Tuesday, February 22, 2011
The better part of a year ago, I ran across a rare article, by Clive Thompson of Wired, about the tech market segment I inhabit, which I ended up calling the "leaping laggards" after Thompson discussed how many of us actually just "skip generations" of innovation. Thompson argued that our segment of the market deserves more attention than it is getting. I thought he was right then, but for a couple of reasons, I am now even more solidly in his camp. Why?
I'm in no rush to buy, but I have decided that my next cell phone will be some kind of smart phone, almost certainly one using the Android operating system. Or, as Paul Graham might put it, I will start carrying around a very small tablet instead of a phone. A parallel question floating around in the back of my mind has also been, "Do I want or need a larger tablet, like an iPad?" With those questions floating around in the back of my mind, I've had an antenna out for articles pertinent to such questions.
The first reason I better appreciate Thompson's line of thought pertains to seeing my own thought process about the new technology vindicated. Last May, I put it this way:
[S]keptics ... will, as I do in such situations, delegate testing for quality and usefulness to earlier adopters. But there are doubtless many people who merely pass as skeptics simply because their (lower) sales thresholds aren't being reached by advertisers. I think Goldberg is painfully close to rediscovering a legitimate purpose of marketing, which is to inform potential customers of the actual advantages of owning his employer's product or using his service.Absent a compelling reason to spend over five hundred dollars on an iPad, I now have ample data from people who have been using them, have played around myself with one owned by a family member, and have even noticed after-market products, such as this keyboard-stand-case designed to address some of the iPad's more obvious shortcomings.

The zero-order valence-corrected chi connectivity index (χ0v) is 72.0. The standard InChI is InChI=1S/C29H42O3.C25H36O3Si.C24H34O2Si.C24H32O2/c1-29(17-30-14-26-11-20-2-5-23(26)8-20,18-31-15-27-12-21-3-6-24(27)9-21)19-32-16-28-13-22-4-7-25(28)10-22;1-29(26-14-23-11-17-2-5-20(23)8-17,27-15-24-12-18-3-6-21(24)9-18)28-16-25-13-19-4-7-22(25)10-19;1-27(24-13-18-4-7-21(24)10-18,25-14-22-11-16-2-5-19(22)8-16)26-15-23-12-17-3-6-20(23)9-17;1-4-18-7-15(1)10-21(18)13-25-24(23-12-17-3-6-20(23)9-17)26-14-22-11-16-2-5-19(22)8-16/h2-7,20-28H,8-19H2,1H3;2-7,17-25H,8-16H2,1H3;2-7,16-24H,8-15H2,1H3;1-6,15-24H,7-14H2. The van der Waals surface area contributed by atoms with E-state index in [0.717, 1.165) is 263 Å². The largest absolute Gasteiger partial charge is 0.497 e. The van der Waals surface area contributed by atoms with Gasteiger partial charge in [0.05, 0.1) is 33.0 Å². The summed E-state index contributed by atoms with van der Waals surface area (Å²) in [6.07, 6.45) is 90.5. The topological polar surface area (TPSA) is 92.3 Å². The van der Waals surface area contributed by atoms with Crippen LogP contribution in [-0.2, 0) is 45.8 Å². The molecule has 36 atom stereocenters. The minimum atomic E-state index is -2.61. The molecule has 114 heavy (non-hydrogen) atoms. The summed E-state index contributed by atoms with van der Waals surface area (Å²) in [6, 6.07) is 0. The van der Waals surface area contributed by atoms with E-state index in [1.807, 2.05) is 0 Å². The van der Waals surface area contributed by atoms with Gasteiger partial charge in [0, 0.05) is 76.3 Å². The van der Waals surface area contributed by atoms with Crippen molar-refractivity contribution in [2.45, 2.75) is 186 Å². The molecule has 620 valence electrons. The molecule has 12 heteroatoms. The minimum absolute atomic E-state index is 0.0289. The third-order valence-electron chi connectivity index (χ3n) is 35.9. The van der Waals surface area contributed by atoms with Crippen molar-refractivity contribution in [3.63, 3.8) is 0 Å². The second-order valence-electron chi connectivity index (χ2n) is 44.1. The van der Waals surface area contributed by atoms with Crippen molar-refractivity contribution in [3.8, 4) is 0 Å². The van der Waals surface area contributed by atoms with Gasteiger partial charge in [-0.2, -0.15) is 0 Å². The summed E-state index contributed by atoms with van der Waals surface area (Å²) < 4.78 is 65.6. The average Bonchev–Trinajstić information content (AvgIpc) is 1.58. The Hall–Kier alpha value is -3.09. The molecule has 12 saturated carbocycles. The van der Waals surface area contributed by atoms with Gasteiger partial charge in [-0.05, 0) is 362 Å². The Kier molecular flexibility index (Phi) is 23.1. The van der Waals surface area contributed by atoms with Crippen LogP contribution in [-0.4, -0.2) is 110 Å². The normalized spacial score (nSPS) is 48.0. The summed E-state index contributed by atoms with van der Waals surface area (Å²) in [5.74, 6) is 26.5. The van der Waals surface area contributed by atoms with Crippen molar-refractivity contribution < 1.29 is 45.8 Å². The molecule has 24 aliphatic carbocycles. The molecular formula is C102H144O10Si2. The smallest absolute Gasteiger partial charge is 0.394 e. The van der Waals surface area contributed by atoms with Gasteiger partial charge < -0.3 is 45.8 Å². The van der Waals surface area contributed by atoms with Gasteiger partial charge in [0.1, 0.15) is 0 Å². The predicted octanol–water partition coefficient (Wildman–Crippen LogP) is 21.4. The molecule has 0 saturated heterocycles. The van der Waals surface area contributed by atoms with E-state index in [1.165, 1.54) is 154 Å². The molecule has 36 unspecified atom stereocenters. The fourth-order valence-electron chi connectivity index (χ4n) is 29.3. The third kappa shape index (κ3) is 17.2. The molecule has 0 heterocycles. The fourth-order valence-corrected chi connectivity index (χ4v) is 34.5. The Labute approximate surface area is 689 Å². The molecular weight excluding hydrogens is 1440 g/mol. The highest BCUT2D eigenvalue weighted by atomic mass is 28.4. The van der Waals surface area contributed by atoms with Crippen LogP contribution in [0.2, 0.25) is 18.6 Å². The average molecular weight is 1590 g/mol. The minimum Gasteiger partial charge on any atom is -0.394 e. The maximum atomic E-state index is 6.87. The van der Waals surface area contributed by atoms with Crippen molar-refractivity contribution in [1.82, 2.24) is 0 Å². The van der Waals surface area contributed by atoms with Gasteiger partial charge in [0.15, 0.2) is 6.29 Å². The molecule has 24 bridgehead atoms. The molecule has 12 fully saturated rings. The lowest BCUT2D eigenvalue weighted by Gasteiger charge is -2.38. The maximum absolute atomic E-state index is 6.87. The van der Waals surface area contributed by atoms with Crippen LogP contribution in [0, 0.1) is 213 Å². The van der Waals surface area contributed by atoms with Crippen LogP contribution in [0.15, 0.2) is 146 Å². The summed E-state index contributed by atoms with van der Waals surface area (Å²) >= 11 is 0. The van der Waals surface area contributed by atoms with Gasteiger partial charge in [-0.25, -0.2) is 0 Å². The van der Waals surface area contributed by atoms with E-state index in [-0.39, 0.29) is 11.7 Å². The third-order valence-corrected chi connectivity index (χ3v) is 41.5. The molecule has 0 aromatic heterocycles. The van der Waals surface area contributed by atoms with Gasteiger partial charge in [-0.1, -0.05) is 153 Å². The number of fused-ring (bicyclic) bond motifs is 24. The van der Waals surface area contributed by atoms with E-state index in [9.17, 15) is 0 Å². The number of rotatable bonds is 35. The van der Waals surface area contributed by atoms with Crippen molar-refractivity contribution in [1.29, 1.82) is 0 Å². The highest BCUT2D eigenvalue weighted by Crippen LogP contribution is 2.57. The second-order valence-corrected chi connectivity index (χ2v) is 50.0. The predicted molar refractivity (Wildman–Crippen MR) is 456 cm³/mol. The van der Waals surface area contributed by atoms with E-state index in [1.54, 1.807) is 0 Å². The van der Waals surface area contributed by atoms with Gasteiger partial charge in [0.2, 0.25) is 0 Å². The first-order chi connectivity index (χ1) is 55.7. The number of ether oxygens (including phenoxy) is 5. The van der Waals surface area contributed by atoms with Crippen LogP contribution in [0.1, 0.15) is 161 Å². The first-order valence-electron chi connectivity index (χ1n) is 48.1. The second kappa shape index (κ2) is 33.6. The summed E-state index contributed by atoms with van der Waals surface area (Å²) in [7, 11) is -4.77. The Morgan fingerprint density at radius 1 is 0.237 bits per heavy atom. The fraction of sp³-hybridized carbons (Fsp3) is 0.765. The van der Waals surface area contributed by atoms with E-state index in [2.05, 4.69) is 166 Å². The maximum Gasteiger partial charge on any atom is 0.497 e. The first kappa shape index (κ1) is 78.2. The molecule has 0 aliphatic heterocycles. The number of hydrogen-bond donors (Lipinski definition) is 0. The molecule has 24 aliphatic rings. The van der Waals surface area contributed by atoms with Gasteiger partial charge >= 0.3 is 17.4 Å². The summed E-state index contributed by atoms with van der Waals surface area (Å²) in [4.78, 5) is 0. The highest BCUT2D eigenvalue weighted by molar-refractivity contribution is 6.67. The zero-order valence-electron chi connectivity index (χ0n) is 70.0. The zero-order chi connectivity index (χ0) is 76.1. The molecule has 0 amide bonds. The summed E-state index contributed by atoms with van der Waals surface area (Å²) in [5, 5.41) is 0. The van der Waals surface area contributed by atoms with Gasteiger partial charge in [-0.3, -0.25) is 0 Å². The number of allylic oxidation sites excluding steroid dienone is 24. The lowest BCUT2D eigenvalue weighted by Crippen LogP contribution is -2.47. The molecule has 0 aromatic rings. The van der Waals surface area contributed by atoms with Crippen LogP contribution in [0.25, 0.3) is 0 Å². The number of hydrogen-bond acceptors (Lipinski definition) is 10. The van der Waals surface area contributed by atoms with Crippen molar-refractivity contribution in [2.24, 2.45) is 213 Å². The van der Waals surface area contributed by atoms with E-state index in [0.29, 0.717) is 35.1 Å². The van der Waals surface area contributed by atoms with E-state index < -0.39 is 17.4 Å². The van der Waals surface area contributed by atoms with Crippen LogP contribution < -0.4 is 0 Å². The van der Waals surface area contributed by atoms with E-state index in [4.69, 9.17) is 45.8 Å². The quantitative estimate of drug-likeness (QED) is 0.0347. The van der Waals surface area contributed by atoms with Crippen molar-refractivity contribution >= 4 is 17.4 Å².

A great example of this kind of data is a Slate article in which John Swansburg asks a bunch of iPad owners how he can overcome his ambivalence about his own purchase. What I like about this article is that it touches on quite a few of the uses people have found for the iPad, including one of the more likely ones I'd be interested in:
For work, however, the iPad is not just bad, it represents a net reduction in productivity. One of the great things about the new Web is that you can manipulate text, but the iPad treats you like a child. (Not unlike the way iTunes treats you like a child with your own music.) I can't copy text out of the New York Times app or the Washington Post app or most other apps for that matter. Doing it from a Web page on Safari takes about the time required to make a cup of tea. I feel like I spend all my time poking at the screen trying to get the little blue box to behave. It's like I'm on an endless search for a button in the sewing box.Apparently that keyboard thingie won't be quite enough on its own to make an iPad a suitable replacement for my aging netbook. Most of the other uses I see for an iPad are either not worth the money to me, or will be taken care of at least as well by a smart phone.
The second reason pertains to the rise of competitors in the marketplace for tablets (by which I mean smart phones and iPad-like devices). A recent article in Wired claims that nobody will be able to match Apple's combination of price and value for tablets of larger than smart phone size, but I am not so sure. For one thing, there is probably demand around the "edges" of the iPad's niche for devices without some of the limitations built into it by Apple. For another, just as Microsoft's lack of vertical integration made it possible for hardware vendors to beat Apple computers on price way back when, Android's independence from any single hardware vendor appears to have already resulted in many advantages emerging for Android phones, including a much faster rate of innovation and improvement, major inroads on the smart phone/"tiny tablet" market share (which will attract developers), and a soon-to-be huge price advantage.
Eric Raymond explains the last of these:
The story doesn't end in 2011. Android SoCs aren't generally deployed yet. When they start shipping later this year in third-generation Android phones, the parts count on a minimal smartphone is going to drop to a single chip, a capacitive display, a speaker/mic, a couple of microswitches, and the PCB to mount them on. Qualcomm is already predicting retail unit costs of $75 or less, and it's going to be less once the chip development costs are amortized out.I see no reason for this trend to stop with tiny tablets/smart phones while I continue using my netbook. (There are quite a few other interesting posts on smart phones over at Armed and Dangerous, for anyone interested in reading more, including a post on "How to Buy an Android Phone.")
The key to this possibility is that most of what used to be hardware costs in a smartphone have been ephemeralized -- converted into information complexity inside the SoC [system-on-chip --ed]. The combination of ephemeralization and open source is the fundamental of the fundamentals here.
Simply by being patient, I've saved hundreds of dollars on a smart phone already, and have seen that I don't really want an iPad, at least for the nonce. So, I'll continue to lag and lurk.